Noa Jansma, from the Netherlands, is a beautiful young woman — and she gets a lot of unwanted attention every time she steps out onto the street.
Recently a man draped his arm around her shoulders, almost groping her chest, but he isn’t a relative or a friend or a person she actually likes.
He’s a random middle-age person who catcalled her in the street as she walked past, yelling: “Hmmmm. You wanna kiss?”
Jansma, 20, has made a powerful statement about sexual objectification during a month-long experiment on Instagram.
Every time she gets harassed, she walks up to the offender and asks if she can take a selfie, which is then posted to her @dearcatcallers account.
“It’s not a compliment,” she declared.
“By making the selfie, both the objectifier and the object are assembled in one composition. Myself, as the object, standing in front of the catcallers represents the reversed power ratio which is caused by this project.”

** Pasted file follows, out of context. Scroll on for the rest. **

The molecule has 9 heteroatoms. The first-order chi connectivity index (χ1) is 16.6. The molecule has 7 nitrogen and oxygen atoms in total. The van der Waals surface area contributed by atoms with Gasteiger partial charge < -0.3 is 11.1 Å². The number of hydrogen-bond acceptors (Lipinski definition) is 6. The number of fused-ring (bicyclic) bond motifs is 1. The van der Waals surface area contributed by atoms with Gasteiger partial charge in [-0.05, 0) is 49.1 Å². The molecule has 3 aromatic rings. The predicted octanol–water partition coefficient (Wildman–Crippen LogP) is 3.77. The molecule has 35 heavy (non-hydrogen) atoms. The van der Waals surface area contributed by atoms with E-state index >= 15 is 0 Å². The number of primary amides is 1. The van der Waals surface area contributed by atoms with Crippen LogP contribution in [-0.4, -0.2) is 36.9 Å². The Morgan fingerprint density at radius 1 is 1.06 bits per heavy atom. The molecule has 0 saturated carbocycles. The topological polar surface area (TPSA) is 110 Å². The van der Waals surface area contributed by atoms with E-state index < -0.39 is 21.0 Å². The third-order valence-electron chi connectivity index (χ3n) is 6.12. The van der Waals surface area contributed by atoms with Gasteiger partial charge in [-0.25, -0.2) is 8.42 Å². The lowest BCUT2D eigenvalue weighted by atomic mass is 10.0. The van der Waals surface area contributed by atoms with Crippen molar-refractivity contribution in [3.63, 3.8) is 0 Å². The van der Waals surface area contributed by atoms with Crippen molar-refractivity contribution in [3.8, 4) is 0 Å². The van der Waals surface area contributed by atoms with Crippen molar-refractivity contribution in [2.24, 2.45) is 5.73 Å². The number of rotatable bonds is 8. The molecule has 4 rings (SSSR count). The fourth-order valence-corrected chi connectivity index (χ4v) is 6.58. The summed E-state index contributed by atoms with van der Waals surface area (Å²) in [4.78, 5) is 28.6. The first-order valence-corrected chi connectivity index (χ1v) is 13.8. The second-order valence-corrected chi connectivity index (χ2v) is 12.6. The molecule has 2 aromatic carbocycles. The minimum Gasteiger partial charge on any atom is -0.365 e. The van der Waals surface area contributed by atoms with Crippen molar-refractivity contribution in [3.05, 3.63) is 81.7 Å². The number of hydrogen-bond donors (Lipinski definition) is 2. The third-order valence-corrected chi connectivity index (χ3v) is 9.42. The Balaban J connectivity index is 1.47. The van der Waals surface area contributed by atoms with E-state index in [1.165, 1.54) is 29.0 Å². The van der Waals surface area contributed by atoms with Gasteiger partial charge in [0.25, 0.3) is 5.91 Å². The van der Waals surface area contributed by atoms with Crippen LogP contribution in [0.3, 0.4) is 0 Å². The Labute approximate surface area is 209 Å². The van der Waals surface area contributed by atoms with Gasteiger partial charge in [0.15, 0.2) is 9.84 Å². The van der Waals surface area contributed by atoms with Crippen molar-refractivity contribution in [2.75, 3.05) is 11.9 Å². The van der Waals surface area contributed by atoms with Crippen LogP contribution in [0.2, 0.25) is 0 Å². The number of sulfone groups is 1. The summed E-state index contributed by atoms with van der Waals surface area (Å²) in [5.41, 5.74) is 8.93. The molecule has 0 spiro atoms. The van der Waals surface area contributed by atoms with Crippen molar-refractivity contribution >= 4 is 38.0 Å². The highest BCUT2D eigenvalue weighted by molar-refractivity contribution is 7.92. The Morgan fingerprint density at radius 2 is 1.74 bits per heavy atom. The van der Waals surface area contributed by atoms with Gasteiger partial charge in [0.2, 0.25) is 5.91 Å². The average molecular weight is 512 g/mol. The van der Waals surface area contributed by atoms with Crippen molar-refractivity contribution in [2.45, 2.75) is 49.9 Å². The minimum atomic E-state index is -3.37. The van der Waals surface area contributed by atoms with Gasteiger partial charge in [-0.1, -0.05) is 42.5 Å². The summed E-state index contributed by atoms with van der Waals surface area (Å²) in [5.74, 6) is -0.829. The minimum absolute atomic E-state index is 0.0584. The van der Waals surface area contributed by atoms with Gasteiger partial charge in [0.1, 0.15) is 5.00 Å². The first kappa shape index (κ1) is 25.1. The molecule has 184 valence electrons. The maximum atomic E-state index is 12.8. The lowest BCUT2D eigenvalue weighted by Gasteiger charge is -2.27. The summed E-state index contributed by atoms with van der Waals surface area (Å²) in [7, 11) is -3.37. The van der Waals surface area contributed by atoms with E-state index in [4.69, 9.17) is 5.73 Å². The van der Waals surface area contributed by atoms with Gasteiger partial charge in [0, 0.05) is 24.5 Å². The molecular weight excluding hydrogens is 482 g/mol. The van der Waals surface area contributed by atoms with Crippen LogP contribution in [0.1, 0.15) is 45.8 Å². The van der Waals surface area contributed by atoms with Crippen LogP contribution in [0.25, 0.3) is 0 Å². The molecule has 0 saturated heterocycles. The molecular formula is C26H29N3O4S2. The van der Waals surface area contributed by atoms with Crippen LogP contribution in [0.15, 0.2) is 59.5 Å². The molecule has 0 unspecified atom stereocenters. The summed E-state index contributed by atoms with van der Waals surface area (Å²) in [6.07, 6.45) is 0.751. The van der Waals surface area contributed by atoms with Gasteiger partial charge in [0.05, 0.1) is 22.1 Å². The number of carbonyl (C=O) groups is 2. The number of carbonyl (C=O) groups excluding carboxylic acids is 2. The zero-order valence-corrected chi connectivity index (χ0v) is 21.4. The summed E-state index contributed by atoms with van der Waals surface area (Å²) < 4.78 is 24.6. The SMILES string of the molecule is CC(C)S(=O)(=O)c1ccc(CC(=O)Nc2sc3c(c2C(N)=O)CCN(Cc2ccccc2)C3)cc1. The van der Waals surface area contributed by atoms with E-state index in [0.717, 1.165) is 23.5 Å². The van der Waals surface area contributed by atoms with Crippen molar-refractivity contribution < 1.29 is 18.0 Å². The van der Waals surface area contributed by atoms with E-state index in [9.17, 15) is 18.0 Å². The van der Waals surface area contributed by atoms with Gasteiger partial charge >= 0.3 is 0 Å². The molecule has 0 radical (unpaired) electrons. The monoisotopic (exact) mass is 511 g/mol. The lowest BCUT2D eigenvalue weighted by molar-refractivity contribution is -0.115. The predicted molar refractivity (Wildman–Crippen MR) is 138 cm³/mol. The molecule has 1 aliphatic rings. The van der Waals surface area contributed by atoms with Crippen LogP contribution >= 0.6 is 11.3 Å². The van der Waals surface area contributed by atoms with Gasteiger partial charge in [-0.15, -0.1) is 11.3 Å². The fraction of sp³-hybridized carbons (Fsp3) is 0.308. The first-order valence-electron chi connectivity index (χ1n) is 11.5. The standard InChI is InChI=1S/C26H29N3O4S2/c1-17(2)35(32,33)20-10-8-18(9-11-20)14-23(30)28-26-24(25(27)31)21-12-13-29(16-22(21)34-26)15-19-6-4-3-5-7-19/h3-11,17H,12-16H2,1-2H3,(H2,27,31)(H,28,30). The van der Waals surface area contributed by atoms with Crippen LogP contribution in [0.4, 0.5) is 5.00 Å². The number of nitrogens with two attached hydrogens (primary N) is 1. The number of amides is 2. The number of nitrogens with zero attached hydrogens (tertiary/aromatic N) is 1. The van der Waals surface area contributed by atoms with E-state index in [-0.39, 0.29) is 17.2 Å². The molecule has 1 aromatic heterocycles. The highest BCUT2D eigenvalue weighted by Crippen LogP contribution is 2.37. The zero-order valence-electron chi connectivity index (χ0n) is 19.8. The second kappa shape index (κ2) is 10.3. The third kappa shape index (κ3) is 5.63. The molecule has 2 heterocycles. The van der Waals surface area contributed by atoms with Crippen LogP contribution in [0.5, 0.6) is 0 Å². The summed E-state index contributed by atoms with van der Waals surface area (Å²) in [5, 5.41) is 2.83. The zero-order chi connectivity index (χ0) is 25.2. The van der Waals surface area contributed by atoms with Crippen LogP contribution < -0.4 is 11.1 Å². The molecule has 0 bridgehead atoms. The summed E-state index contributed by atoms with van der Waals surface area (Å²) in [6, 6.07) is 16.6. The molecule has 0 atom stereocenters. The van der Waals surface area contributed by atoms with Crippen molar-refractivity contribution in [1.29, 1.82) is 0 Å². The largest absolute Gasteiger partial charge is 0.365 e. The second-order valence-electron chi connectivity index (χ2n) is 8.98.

Since she began on Aug. 29, she’s posted 24 images of herself with men, listing the words they shouted at her in the caption.
It’s remarkable how many men are happy to smile and pose for her pictures, considering their creepy and downright offensive comments.
She claims a number of them actually followed her for a lengthy period, with one much older man even asking her to get into his car.
Others demanded to know why she wasn’t smiling, and repeatedly called her “baby” or made kissing noises as she passed.
In just over a month, she’s accumulated more than 90,000 followers — the vast majority of whom appear to be women who strongly support her project.
She said it’s quite clear that sexual objectification of women is a “global phenomenon,” and though her project is finished, she plans to continue her account.
“Thank you for all the support and messages,” she wrote in a recent post.
“It has made it clear that catcalling is still a common occurrence that many of us are dealing with.”
This article originally appeared on news.com.au